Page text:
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School Library Journal
Gr 5-8–As a blizzard bears down on New York City just in time for Valentine’s Day, a storm of a different kind is brewing in the apartment building above Chen’s Kitchen. Seventh-graders Olivia, Kate, and Georgia are best friends who are struggling to find common ground as their relationship begins to change. Olivia has liked Phillip Becker-Jacobs for two years, and she records everything he does and wears in her Observation Notebook. Kate flits from crush to obsessive crush, and Georgia stays quiet to avoid letting her secrets slip, even to her best friends. An unexpected snow day offers the girls a chance to reconnect by baking “magic” fortune cookies designed to help everyone in their building feel loved. As they deliver the treats, they discover many truths: about boys, parents, and one another. Greenwald’s second foray into the drama that is seventh grade delivers more than is implied by its saccharine title. The lives of the well-formed characters come alive against the backdrop of a New York City building where neighbors are strangers. Fortune-cookie fortunes become the plot’s catalyst, as chapters alternate among Olivia, Kate, and Georgia, offering readers varied perspectives on the events. This is a title that mothers and daughters can confidently read together without major blushing.–Colleen S. Banick, Tomlinson MiddleSchool, Fairfield, CT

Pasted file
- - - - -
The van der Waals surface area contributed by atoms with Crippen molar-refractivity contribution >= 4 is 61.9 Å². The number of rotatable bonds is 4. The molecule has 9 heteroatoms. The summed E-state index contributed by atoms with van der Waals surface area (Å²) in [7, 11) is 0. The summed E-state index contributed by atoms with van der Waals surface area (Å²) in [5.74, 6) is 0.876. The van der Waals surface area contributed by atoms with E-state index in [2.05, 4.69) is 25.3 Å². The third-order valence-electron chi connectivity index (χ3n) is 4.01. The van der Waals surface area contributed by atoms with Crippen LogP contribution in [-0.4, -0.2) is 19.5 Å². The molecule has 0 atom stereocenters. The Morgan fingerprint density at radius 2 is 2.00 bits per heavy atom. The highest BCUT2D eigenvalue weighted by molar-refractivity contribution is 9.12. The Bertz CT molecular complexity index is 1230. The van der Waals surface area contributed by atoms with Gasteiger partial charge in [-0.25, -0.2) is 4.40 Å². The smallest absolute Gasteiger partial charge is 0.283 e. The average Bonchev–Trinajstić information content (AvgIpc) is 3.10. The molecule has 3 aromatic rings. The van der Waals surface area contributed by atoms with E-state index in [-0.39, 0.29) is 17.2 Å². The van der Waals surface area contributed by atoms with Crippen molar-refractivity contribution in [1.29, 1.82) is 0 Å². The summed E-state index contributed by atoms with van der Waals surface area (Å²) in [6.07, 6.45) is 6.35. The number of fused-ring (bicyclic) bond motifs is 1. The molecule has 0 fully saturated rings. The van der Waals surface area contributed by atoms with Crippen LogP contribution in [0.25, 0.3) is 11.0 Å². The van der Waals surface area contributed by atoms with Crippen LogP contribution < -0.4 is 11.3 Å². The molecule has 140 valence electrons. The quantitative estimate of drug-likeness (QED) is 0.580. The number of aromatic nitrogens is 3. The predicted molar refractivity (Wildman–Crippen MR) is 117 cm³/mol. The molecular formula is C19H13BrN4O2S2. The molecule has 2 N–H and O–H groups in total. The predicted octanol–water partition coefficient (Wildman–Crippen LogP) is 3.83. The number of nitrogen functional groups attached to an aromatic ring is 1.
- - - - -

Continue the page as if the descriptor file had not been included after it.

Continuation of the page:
Seventh-grade Brooklyn neighbors Olivia, Georgia, and Kate are BFFs, even though they are very different. Olivia is introspective and observant, Georgia is quiet and timid, and Kate is outgoing and bossy. Together, they hope that Valentine’s Day will finally bring some developments with their crushes, but their plans are frustrated when a for-once-unwelcome snow day keeps the girls at home. Then Georgia’s mom teaches them a famously secret fortune-cookie recipe, and the day unfolds unexpectedly after the girls decide to distribute cookies to neighbors. Primarily set over one day, the story features the characters’ engaging, alternating narratives and distinct personalities and provides intimate, lively explorations of well-drawn themes, from family and friend troubles to growing self-awareness and the challenges and joys of connecting with others and building a community. The trio’s romantic ups and downs tie the story together, but this is also an affectionate, insightful ode to friendship. An enjoyable, sure-to-be popular read. Grades 5-8. –Shelle Rosenfeld

Publishers Weekly
In a lighthearted story about the ups and downs of friendship, Greenwald (My Life in Pink & Green) again proves that she has an insightful eye (and pen) when it comes to the minds of tween girls. Three dissimilar but tight-knit seventh graders–nosy Olivia, high-strung Kate, and reserved Georgia–who live on the seventh floor of a Brooklyn apartment building, find themselves trapped and restless on a snowed-in Valentine’s Day. They hatch a plan to deliver homemade fortune cookies to their neighbors, hoping to bring some camaraderie to the building. As the day progresses, though, they only succeed in annoying each other. Greenwald alternates among the three girls as narrators, skillfully showing how insignificant frustrations can lead to big meltdowns. The girls’ voices are distinct; outgoing Kate, for example, often laments about Olivia’s multiyear-obsession with a boy: “he needed to know she had gone off the deep end.” All’s well that end’s well, and the girls not only get closer by the last page but revel in seeing their neighbors do the same. Ages 10–14. (Nov.)